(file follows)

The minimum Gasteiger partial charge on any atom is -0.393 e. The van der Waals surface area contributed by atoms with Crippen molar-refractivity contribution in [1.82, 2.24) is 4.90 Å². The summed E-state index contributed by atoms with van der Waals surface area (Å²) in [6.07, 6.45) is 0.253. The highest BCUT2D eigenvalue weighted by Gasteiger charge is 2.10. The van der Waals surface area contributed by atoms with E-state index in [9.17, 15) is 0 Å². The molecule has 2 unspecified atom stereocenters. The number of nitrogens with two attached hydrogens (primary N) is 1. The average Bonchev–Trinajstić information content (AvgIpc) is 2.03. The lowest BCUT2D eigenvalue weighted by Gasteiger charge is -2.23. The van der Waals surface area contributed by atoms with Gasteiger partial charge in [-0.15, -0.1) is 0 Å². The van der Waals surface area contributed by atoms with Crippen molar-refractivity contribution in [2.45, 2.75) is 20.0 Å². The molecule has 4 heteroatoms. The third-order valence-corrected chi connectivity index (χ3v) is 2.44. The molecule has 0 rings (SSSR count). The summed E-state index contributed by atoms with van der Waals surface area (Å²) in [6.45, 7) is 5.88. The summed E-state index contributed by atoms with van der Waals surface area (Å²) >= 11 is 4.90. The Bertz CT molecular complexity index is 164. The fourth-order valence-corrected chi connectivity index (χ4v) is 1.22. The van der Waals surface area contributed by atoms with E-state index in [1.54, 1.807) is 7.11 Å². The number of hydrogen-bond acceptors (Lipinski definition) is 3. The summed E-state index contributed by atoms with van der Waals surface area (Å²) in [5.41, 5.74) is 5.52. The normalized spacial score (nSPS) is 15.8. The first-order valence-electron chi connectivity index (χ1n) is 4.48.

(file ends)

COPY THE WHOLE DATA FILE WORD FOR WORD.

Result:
The minimum Gasteiger partial charge on any atom is -0.393 e. The van der Waals surface area contributed by atoms with Crippen molar-refractivity contribution in [1.82, 2.24) is 4.90 Å². The summed E-state index contributed by atoms with van der Waals surface area (Å²) in [6.07, 6.45) is 0.253. The highest BCUT2D eigenvalue weighted by Gasteiger charge is 2.10. The van der Waals surface area contributed by atoms with E-state index in [9.17, 15) is 0 Å². The molecule has 2 unspecified atom stereocenters. The number of nitrogens with two attached hydrogens (primary N) is 1. The average Bonchev–Trinajstić information content (AvgIpc) is 2.03. The lowest BCUT2D eigenvalue weighted by Gasteiger charge is -2.23. The van der Waals surface area contributed by atoms with Gasteiger partial charge in [-0.15, -0.1) is 0 Å². The van der Waals surface area contributed by atoms with Crippen molar-refractivity contribution in [2.45, 2.75) is 20.0 Å². The molecule has 4 heteroatoms. The third-order valence-corrected chi connectivity index (χ3v) is 2.44. The molecule has 0 rings (SSSR count). The summed E-state index contributed by atoms with van der Waals surface area (Å²) in [6.45, 7) is 5.88. The summed E-state index contributed by atoms with van der Waals surface area (Å²) >= 11 is 4.90. The Bertz CT molecular complexity index is 164. The fourth-order valence-corrected chi connectivity index (χ4v) is 1.22. The van der Waals surface area contributed by atoms with E-state index in [1.54, 1.807) is 7.11 Å². The number of hydrogen-bond acceptors (Lipinski definition) is 3. The summed E-state index contributed by atoms with van der Waals surface area (Å²) in [5.41, 5.74) is 5.52. The normalized spacial score (nSPS) is 15.8. The first-order valence-electron chi connectivity index (χ1n) is 4.48.